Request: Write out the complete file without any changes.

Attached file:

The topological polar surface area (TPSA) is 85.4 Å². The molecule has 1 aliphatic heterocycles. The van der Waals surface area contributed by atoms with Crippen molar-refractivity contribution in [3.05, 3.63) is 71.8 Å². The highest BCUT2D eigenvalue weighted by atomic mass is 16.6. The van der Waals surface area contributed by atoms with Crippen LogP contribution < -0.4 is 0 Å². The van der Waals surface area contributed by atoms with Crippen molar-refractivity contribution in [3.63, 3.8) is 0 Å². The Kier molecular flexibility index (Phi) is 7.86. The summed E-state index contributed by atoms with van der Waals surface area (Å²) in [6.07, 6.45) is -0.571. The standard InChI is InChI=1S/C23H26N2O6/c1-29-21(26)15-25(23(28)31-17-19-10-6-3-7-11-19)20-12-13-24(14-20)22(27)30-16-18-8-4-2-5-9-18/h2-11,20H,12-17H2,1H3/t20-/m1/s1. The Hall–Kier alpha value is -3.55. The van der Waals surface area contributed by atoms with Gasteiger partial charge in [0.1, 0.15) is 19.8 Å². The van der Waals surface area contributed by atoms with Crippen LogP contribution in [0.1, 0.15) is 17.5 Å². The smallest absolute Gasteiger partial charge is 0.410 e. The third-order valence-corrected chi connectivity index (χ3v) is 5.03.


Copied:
The topological polar surface area (TPSA) is 85.4 Å². The molecule has 1 aliphatic heterocycles. The van der Waals surface area contributed by atoms with Crippen molar-refractivity contribution in [3.05, 3.63) is 71.8 Å². The highest BCUT2D eigenvalue weighted by atomic mass is 16.6. The van der Waals surface area contributed by atoms with Crippen LogP contribution < -0.4 is 0 Å². The van der Waals surface area contributed by atoms with Crippen molar-refractivity contribution in [3.63, 3.8) is 0 Å². The Kier molecular flexibility index (Phi) is 7.86. The summed E-state index contributed by atoms with van der Waals surface area (Å²) in [6.07, 6.45) is -0.571. The standard InChI is InChI=1S/C23H26N2O6/c1-29-21(26)15-25(23(28)31-17-19-10-6-3-7-11-19)20-12-13-24(14-20)22(27)30-16-18-8-4-2-5-9-18/h2-11,20H,12-17H2,1H3/t20-/m1/s1. The Hall–Kier alpha value is -3.55. The van der Waals surface area contributed by atoms with Gasteiger partial charge in [0.1, 0.15) is 19.8 Å². The van der Waals surface area contributed by atoms with Crippen LogP contribution in [0.1, 0.15) is 17.5 Å². The smallest absolute Gasteiger partial charge is 0.410 e. The third-order valence-corrected chi connectivity index (χ3v) is 5.03.